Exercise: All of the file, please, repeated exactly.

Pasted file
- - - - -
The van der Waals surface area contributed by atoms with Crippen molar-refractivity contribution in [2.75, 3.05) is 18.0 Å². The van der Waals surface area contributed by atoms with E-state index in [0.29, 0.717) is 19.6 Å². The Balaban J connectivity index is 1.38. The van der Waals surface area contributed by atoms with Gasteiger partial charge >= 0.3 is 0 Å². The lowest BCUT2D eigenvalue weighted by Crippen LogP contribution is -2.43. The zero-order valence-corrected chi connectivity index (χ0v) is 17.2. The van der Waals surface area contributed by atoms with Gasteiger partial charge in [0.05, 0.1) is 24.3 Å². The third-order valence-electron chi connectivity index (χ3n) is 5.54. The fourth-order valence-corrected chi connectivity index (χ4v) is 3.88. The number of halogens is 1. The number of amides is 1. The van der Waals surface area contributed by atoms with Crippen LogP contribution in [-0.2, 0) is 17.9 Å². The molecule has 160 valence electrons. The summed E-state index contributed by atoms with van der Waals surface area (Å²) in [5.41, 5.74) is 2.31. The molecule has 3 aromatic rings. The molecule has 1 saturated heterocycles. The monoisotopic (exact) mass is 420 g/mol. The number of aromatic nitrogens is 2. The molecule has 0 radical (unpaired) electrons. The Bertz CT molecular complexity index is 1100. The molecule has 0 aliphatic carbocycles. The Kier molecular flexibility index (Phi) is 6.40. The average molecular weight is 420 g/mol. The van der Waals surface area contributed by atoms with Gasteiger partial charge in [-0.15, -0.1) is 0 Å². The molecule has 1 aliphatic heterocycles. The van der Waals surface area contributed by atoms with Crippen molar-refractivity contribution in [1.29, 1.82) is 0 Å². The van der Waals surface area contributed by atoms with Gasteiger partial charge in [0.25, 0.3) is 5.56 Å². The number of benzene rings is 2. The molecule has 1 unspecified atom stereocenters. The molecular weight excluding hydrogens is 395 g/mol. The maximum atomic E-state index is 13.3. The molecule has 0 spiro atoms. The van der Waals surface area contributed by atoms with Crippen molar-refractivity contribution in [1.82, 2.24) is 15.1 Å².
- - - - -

The van der Waals surface area contributed by atoms with Crippen molar-refractivity contribution in [2.75, 3.05) is 18.0 Å². The van der Waals surface area contributed by atoms with E-state index in [0.29, 0.717) is 19.6 Å². The Balaban J connectivity index is 1.38. The van der Waals surface area contributed by atoms with Gasteiger partial charge >= 0.3 is 0 Å². The lowest BCUT2D eigenvalue weighted by Crippen LogP contribution is -2.43. The zero-order valence-corrected chi connectivity index (χ0v) is 17.2. The van der Waals surface area contributed by atoms with Gasteiger partial charge in [0.05, 0.1) is 24.3 Å². The third-order valence-electron chi connectivity index (χ3n) is 5.54. The fourth-order valence-corrected chi connectivity index (χ4v) is 3.88. The number of halogens is 1. The number of amides is 1. The van der Waals surface area contributed by atoms with Crippen LogP contribution in [-0.2, 0) is 17.9 Å². The molecule has 160 valence electrons. The summed E-state index contributed by atoms with van der Waals surface area (Å²) in [5.41, 5.74) is 2.31. The molecule has 3 aromatic rings. The molecule has 1 saturated heterocycles. The monoisotopic (exact) mass is 420 g/mol. The number of aromatic nitrogens is 2. The molecule has 0 radical (unpaired) electrons. The Bertz CT molecular complexity index is 1100. The molecule has 0 aliphatic carbocycles. The Kier molecular flexibility index (Phi) is 6.40. The average molecular weight is 420 g/mol. The van der Waals surface area contributed by atoms with Gasteiger partial charge in [-0.15, -0.1) is 0 Å². The molecule has 1 aliphatic heterocycles. The van der Waals surface area contributed by atoms with Crippen molar-refractivity contribution in [1.29, 1.82) is 0 Å². The van der Waals surface area contributed by atoms with Gasteiger partial charge in [0.25, 0.3) is 5.56 Å². The number of benzene rings is 2. The molecule has 1 unspecified atom stereocenters. The molecular weight excluding hydrogens is 395 g/mol. The maximum atomic E-state index is 13.3. The molecule has 0 spiro atoms. The van der Waals surface area contributed by atoms with Crippen molar-refractivity contribution in [1.82, 2.24) is 15.1 Å².